Rabid Rabbit's dark take on opera at New Capital's 24HRS/25DAYS celebration | Bleader

Thursday, December 6, 2012

Rabid Rabbit's dark take on opera at New Capital's 24HRS/25DAYS celebration

Posted By on 12.06.12 at 02:00 PM

Rabid Rabbit
We're nearing the tail end of project space New Capital's 24HRS/25DAYS exhibit, which celebrates the gallery closing its physical space after two years. The name of the exhibit sums things up: for 25 days, Fri 11/16 through Wed 12/12, the space will be hosting nonstop, 24-hour-a-day performances, showings, DJs, classes, dinners, and more. The standout feature of the event is on Sat 12/8 at 8 PM, when local avant-garde doom-metal quartet Rabid Rabbit revisit the approach to their 2009 project Gloomy Sunday with a heavy take on Wagner's Gotterdammerung.

With Gloomy Sunday, the band—along with an awesome cast of some of Chicago's weirdest noisemakers, including Mark Solotroff, Dave Rempis, and Bruce Lamont—reimagined the 1930s song into a massive, plodding dirge full of chants, noise, and saxophone skronk. The original "Gloomy Sunday" is best known for an urban legend surrounding it: the recording was banned from the radio after causing at least 19 suicides in Hungary and America (though the suicides are difficult to verify). While it's impossible to prove if there really is a link between the music and the deaths, one thing is for sure: Rezső Seress, the man who composed the song, definitely killed himself by jumping out of the window of a building in Budapest in 1968 (although Wikipedia says he survived the fall, only to strangle himself to death with a wire while recovering in the hospital). No wonder the twisted monsters in Rabid Rabbit chose something this gnarly for source material.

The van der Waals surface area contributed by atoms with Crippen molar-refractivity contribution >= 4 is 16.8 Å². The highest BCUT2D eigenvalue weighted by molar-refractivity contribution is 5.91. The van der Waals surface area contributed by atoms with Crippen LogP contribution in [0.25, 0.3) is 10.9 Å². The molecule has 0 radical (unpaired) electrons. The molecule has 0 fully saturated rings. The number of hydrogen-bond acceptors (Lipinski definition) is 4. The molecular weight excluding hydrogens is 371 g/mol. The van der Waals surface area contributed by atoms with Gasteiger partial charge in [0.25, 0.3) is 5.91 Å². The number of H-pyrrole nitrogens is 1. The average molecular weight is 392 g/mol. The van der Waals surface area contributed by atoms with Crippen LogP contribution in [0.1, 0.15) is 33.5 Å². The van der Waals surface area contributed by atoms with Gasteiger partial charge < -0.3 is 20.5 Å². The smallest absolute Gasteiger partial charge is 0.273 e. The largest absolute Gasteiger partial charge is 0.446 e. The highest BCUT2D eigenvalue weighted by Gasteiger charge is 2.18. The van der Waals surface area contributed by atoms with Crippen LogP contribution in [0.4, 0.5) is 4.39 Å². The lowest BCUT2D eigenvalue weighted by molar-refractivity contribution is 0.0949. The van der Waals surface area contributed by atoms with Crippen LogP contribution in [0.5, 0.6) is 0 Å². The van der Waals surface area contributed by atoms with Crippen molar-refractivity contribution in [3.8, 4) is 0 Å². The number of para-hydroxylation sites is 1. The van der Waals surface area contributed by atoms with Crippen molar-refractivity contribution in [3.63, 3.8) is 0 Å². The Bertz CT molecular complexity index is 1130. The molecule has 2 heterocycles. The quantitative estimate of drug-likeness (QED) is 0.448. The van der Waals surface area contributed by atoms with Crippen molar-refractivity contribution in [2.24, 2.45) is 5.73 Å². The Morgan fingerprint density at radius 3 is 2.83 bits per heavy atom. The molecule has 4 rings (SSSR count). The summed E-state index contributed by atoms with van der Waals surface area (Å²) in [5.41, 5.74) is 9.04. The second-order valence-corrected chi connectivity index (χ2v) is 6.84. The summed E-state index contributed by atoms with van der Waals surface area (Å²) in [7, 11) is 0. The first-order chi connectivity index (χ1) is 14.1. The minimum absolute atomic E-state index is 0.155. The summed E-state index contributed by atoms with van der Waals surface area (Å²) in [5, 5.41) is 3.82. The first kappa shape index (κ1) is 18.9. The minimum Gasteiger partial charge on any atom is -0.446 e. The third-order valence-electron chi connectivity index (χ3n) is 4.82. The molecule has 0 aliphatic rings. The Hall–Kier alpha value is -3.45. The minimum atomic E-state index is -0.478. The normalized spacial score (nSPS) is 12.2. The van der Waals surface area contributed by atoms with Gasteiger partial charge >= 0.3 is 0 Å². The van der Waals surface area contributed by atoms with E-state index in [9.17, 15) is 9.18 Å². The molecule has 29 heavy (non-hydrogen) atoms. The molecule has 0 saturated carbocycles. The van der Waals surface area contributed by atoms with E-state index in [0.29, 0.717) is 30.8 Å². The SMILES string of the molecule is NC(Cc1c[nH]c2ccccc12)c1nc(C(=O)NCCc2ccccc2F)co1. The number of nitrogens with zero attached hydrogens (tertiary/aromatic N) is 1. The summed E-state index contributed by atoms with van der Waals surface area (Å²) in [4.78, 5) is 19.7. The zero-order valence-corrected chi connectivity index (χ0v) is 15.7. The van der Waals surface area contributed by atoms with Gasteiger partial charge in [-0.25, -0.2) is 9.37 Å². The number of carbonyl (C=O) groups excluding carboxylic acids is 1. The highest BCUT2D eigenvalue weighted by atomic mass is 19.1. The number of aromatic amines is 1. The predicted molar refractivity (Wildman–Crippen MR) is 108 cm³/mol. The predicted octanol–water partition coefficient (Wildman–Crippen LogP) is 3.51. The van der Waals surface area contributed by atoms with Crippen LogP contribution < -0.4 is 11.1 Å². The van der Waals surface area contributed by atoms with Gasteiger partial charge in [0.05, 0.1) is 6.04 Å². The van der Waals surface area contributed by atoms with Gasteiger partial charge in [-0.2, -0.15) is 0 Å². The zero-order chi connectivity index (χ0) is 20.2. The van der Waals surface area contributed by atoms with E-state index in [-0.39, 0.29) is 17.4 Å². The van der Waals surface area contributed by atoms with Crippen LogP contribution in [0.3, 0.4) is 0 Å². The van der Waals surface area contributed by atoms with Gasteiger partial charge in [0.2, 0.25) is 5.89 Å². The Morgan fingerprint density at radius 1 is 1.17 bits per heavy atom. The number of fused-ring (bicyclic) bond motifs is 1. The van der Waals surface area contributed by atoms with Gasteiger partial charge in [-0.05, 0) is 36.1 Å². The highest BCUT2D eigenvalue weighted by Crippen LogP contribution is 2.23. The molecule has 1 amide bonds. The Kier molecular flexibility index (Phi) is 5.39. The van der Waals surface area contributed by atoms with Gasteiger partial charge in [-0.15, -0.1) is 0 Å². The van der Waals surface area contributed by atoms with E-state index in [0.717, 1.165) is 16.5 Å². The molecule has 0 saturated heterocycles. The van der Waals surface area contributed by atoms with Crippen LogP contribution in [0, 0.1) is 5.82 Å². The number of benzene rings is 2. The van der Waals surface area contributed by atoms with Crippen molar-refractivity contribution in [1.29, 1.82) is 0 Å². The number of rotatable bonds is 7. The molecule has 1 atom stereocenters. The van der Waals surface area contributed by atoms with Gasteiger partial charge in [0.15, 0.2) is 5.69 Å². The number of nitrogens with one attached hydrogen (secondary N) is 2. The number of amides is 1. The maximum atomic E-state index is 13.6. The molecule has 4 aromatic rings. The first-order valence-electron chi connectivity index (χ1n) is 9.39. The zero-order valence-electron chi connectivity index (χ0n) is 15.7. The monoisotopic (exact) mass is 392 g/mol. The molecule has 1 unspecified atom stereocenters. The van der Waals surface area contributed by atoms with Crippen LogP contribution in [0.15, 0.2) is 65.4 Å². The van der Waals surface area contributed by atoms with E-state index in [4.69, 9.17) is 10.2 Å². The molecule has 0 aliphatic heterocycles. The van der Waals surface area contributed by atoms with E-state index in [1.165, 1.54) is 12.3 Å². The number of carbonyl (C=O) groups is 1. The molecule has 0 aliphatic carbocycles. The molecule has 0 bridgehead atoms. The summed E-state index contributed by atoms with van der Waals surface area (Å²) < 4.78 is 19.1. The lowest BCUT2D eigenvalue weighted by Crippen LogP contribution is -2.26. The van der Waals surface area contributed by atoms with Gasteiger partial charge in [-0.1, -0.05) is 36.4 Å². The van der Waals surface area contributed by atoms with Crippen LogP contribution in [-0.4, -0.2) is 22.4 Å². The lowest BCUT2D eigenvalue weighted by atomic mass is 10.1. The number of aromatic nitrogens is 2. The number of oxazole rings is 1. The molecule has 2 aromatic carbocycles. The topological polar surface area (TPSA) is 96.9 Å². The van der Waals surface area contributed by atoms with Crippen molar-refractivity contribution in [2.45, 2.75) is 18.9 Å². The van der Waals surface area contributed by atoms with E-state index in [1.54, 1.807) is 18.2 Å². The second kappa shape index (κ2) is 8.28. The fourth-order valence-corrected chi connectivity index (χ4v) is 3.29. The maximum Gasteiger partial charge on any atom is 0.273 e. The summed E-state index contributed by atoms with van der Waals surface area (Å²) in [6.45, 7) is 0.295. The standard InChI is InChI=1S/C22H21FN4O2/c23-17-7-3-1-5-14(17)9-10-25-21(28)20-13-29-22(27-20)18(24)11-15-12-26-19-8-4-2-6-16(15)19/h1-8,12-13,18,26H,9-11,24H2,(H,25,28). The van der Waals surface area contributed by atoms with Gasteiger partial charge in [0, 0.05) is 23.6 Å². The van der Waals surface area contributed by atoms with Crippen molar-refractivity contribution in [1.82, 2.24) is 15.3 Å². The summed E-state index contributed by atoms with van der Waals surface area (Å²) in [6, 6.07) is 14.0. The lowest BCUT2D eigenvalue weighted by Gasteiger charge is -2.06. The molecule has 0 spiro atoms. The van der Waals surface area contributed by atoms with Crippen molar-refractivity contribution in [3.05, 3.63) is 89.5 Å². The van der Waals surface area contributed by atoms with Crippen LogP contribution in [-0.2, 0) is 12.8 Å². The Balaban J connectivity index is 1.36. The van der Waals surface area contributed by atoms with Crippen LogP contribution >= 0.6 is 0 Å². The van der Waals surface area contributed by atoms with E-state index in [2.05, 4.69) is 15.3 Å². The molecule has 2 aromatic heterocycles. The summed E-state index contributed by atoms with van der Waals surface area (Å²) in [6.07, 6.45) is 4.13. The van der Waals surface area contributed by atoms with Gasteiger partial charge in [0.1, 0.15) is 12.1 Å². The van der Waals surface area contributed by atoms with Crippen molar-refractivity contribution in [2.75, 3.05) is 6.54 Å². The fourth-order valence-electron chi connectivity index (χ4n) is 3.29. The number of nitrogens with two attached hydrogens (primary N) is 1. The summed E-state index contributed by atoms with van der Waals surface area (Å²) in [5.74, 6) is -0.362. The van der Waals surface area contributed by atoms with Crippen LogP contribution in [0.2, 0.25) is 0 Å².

On Saturday they'll be tackling the third act of Richard Wagner's Gotterdammerung opera. I know next to nothing about opera, but I can tell you this much: the third act is where everyone starts murdering each other, culminating in a climactic, all-consuming funeral pyre. Pretty heavy. Rabid Rabbit will be covering the movement that features Siegfried's death and funeral march.

The earth-moving band's rendition is not to be missed, especially after seeing how excellent Gloomy Sunday turned out. The show is free, and New Capital is located at 3114 W. Carroll.

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Agenda Teaser

Performing Arts
July 15
Galleries & Museums
May 28

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